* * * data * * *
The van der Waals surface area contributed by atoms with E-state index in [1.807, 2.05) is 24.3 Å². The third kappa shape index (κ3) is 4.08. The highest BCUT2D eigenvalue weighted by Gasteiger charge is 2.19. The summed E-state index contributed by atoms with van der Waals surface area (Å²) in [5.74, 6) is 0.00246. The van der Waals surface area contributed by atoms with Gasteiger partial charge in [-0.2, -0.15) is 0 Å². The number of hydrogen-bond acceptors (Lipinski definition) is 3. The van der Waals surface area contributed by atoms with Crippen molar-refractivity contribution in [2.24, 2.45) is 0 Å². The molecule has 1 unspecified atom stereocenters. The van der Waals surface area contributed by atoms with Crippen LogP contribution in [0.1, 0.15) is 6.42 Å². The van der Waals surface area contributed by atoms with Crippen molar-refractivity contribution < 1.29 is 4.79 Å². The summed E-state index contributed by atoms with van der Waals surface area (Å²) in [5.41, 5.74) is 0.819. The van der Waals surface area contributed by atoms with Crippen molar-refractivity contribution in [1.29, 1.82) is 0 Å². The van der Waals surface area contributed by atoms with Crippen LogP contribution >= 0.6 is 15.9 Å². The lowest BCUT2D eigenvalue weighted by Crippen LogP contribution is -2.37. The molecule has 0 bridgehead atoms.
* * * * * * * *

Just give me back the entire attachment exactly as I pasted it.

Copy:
The van der Waals surface area contributed by atoms with E-state index in [1.807, 2.05) is 24.3 Å². The third kappa shape index (κ3) is 4.08. The highest BCUT2D eigenvalue weighted by Gasteiger charge is 2.19. The summed E-state index contributed by atoms with van der Waals surface area (Å²) in [5.74, 6) is 0.00246. The van der Waals surface area contributed by atoms with Gasteiger partial charge in [-0.2, -0.15) is 0 Å². The number of hydrogen-bond acceptors (Lipinski definition) is 3. The van der Waals surface area contributed by atoms with Crippen molar-refractivity contribution in [2.24, 2.45) is 0 Å². The molecule has 1 unspecified atom stereocenters. The van der Waals surface area contributed by atoms with Crippen LogP contribution in [0.1, 0.15) is 6.42 Å². The van der Waals surface area contributed by atoms with Crippen molar-refractivity contribution < 1.29 is 4.79 Å². The summed E-state index contributed by atoms with van der Waals surface area (Å²) in [5.41, 5.74) is 0.819. The van der Waals surface area contributed by atoms with Crippen molar-refractivity contribution in [1.29, 1.82) is 0 Å². The van der Waals surface area contributed by atoms with Crippen LogP contribution >= 0.6 is 15.9 Å². The lowest BCUT2D eigenvalue weighted by Crippen LogP contribution is -2.37. The molecule has 0 bridgehead atoms.